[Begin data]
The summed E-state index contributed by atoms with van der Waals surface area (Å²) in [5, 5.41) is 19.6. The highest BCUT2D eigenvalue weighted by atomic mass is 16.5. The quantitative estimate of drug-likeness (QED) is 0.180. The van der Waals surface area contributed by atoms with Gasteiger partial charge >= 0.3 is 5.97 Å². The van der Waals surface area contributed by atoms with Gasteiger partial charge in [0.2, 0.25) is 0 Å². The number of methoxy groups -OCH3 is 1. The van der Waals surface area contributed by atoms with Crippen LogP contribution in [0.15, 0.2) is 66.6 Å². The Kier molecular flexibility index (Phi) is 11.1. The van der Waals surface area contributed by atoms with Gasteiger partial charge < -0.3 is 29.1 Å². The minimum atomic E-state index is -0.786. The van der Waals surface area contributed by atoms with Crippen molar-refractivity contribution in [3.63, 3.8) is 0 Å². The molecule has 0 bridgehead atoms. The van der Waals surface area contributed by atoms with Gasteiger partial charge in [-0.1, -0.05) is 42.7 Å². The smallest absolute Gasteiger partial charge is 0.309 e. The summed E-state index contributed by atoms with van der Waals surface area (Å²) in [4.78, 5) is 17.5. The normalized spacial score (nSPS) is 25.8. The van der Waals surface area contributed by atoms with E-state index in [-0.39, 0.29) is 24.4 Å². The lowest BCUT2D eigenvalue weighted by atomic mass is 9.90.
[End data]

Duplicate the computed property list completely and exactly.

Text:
The summed E-state index contributed by atoms with van der Waals surface area (Å²) in [5, 5.41) is 19.6. The highest BCUT2D eigenvalue weighted by atomic mass is 16.5. The quantitative estimate of drug-likeness (QED) is 0.180. The van der Waals surface area contributed by atoms with Gasteiger partial charge >= 0.3 is 5.97 Å². The van der Waals surface area contributed by atoms with Gasteiger partial charge in [0.2, 0.25) is 0 Å². The number of methoxy groups -OCH3 is 1. The van der Waals surface area contributed by atoms with Crippen LogP contribution in [0.15, 0.2) is 66.6 Å². The Kier molecular flexibility index (Phi) is 11.1. The van der Waals surface area contributed by atoms with Gasteiger partial charge < -0.3 is 29.1 Å². The minimum atomic E-state index is -0.786. The van der Waals surface area contributed by atoms with Crippen molar-refractivity contribution in [3.63, 3.8) is 0 Å². The molecule has 0 bridgehead atoms. The van der Waals surface area contributed by atoms with Gasteiger partial charge in [-0.1, -0.05) is 42.7 Å². The smallest absolute Gasteiger partial charge is 0.309 e. The summed E-state index contributed by atoms with van der Waals surface area (Å²) in [4.78, 5) is 17.5. The normalized spacial score (nSPS) is 25.8. The van der Waals surface area contributed by atoms with E-state index in [-0.39, 0.29) is 24.4 Å². The lowest BCUT2D eigenvalue weighted by atomic mass is 9.90.